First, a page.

Do you have support, either from family and friends or a writing group?

I worked with Cornerstones Literary Agency in 2008, attending a residential writing course and the support of regular communication. I have found the association with Cornerstones to be valuable and encouraging. The company maintains an interest in my work, and in my new book. I am also a member of the Society of Children's Book Writers and Editors and attend seminars and events. On the internet, my story development was accelerated by my presence on Authonomy. I am currently working with Authors on Show to promote myself more effectively. My children, my family and friends have been my greatest helpers in writing this book.

How long does it normally take you to write a novel?

I began writing Whirl of the Wheel in between looking after my young children and working part-time. So it didn't really take priority. Once I decided to change career direction, things happened much more quickly. I would say it took me about three years to write, but that the last six months were the most inspired. I am now half way through my second novel and this has taken me only a couple of months. The learning I have acquired during Whirl of the Wheel has enabled me to develop my story more quickly, and with confidence.

If there’s a single aspect to writing that really frustrates you, what is it?

My greatest problem as a children's writer is my tendency to want to keep things as short and concise. The need as an editor to be complete in my meaning in as few words as possible will probably never leave me and I find it infuriating when I carry out a word count as I am sure the book should be longer! Thankfully, I love description, and I hope this complements my style of writing.

Do you think writing is a natural gift or an acquired skill?

I think creativity is a natural gift, which can be translated in many different ways, including writing. But I also think that writing can be learned. Like any subject, it can be studied and work can be crafted to form an effective or pleasing result. But if we are to differentiate, I suppose you could liken a piece of writing to a piece of music. If played by a naturally talented musician, then a piece will impact the listener with a complete range of emotions. With a piece of writing, if there is natural creativity on any number of levels, there may be extra emotional or poetic dimensions also.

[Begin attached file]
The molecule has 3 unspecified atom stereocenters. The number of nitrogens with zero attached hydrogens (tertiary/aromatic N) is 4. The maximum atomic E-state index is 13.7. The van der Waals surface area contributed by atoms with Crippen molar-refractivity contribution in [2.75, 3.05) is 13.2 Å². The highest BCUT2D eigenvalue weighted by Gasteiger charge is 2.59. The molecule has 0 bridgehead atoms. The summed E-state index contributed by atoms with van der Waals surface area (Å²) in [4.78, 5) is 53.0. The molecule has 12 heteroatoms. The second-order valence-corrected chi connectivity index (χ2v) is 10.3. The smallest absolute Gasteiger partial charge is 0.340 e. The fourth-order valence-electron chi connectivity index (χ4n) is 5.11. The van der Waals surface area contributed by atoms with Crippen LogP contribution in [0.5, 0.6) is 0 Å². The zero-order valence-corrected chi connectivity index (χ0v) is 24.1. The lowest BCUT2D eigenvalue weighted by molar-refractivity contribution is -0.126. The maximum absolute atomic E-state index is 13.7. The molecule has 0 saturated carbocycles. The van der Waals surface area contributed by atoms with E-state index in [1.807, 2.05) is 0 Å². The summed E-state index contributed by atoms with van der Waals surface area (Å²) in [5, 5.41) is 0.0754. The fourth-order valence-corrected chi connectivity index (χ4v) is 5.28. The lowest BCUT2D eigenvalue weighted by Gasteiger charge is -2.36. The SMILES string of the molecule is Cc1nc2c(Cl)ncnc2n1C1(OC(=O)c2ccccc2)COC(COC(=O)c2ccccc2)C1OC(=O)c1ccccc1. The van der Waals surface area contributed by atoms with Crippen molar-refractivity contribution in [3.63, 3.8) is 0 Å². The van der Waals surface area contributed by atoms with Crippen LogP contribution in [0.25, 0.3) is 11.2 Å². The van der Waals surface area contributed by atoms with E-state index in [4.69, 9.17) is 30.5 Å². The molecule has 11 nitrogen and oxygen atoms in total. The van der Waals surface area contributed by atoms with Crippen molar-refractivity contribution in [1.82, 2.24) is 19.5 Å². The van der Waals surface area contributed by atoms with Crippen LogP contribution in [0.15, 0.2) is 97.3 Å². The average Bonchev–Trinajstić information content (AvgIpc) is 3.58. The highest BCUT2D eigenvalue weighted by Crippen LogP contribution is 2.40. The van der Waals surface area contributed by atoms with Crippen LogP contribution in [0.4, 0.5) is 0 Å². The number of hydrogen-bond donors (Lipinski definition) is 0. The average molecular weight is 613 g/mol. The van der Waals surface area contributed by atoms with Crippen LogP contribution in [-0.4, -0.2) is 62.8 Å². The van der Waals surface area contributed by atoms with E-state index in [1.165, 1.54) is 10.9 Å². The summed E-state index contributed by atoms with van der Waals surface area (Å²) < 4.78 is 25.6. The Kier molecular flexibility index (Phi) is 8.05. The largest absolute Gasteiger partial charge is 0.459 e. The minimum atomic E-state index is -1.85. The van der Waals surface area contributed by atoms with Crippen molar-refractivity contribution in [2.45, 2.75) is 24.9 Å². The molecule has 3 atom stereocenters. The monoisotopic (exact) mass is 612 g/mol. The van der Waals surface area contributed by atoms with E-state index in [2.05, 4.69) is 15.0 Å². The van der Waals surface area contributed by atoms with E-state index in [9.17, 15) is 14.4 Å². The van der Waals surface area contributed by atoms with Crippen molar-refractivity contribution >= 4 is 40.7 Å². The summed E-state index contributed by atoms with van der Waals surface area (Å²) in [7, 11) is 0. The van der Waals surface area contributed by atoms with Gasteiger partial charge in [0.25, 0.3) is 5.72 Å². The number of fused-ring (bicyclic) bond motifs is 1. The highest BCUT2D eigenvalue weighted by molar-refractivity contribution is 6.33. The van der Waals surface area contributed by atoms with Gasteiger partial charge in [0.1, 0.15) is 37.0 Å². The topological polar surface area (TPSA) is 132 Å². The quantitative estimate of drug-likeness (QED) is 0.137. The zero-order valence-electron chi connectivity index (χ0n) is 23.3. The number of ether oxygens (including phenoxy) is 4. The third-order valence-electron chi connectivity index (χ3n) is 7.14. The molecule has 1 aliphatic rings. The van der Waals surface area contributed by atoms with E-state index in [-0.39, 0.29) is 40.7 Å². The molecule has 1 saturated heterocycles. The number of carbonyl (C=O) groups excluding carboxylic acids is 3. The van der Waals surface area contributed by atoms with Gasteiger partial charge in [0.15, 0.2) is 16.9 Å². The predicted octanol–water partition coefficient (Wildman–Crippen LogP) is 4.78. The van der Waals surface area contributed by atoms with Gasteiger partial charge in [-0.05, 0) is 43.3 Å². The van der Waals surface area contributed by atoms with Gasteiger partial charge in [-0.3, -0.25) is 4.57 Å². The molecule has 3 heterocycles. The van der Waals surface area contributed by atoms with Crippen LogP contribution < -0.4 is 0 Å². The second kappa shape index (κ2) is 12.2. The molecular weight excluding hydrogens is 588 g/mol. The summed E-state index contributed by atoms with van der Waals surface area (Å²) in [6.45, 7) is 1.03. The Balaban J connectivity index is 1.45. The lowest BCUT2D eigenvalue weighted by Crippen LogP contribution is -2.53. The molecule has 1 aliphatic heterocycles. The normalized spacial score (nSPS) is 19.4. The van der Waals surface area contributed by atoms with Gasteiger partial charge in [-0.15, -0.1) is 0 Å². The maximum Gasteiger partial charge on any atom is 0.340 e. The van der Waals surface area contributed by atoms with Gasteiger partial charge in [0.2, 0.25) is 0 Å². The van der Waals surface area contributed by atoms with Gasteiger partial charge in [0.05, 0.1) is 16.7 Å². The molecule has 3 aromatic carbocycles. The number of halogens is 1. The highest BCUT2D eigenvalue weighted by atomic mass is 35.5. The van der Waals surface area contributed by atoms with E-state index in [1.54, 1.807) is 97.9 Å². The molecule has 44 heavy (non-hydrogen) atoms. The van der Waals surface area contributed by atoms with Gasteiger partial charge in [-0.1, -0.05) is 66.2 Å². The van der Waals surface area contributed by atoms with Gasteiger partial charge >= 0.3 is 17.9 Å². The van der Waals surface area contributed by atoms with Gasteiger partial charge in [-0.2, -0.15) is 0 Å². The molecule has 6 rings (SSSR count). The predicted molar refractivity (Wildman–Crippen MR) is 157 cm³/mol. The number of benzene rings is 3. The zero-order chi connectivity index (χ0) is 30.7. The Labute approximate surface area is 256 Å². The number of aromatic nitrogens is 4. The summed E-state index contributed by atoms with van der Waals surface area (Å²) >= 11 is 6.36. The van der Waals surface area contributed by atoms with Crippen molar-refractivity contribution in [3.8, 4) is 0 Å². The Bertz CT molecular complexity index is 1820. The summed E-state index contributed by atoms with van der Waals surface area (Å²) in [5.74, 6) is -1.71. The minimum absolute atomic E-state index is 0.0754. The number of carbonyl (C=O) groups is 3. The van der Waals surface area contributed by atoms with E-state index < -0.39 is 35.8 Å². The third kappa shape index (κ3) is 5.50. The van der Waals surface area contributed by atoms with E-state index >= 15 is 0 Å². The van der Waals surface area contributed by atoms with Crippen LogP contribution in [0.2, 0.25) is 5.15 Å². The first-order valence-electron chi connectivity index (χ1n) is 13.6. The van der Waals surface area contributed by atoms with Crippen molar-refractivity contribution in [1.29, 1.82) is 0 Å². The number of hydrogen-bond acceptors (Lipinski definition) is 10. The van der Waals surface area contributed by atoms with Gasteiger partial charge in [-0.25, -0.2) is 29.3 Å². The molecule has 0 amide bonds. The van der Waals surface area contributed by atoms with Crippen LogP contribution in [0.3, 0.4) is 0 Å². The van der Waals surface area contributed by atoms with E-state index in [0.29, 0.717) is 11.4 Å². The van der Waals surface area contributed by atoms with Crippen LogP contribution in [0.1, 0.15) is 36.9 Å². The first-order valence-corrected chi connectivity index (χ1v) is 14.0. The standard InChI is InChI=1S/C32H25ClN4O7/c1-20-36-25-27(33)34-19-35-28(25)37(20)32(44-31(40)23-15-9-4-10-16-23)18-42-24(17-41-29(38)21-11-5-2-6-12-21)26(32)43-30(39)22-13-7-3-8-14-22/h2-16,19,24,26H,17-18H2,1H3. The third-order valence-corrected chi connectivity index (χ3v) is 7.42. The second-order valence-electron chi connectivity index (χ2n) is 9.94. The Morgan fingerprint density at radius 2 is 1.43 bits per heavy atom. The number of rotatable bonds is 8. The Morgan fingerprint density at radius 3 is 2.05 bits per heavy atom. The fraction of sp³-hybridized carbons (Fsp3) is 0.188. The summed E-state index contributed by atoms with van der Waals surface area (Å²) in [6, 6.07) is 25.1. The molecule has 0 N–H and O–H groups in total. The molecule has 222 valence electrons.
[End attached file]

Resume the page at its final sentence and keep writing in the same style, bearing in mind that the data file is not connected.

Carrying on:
What single piece of advice would you give to writers still hoping to be published?

For those wishing to see their work in print, I would say that there has never been a better opportunity than now. With the rise in popularity of electronic reading devices and audiobooks, publishing a book is now a process rather than a dream. There are so many ways you can distribute your book to your readership, and the internet has presented a massive base for marketing electronic and printed matter. Indeed, a senior member of the HarperCollins team noted at its July 2010 seminar that self-publishing is not a barrier to being signed by a major publisher, and it can be of benefit to create an awareness of a writer's talents.

What are you writing now?

I'm currently working to turn Whirl of the Wheel into an audiobook. I am also writing a young-adult thriller set in France, which I hope to finish for early 2011.

How can people buy your book?

Whirl of the Wheel is available for free multi-format download at http://www.smashwords.com/books/view/7707

In paperback for £5.98 at Amazon in the UK and in the USA for $9.39

Do you have a website or a blog that readers can visit?

Whirl of the Wheel blog at http://catherinecondie.wordpress.com/

Given unlimited resources, what would be your ideal writing environment?

I'd love to have my own writing study, but I'm not fussy - I write in our dining room, looking out into our small but pleasant garden. I'd love to write outside, but I'd have to solve the screen glare first!
  
Thank you Stuart!
Best wishes
Catherine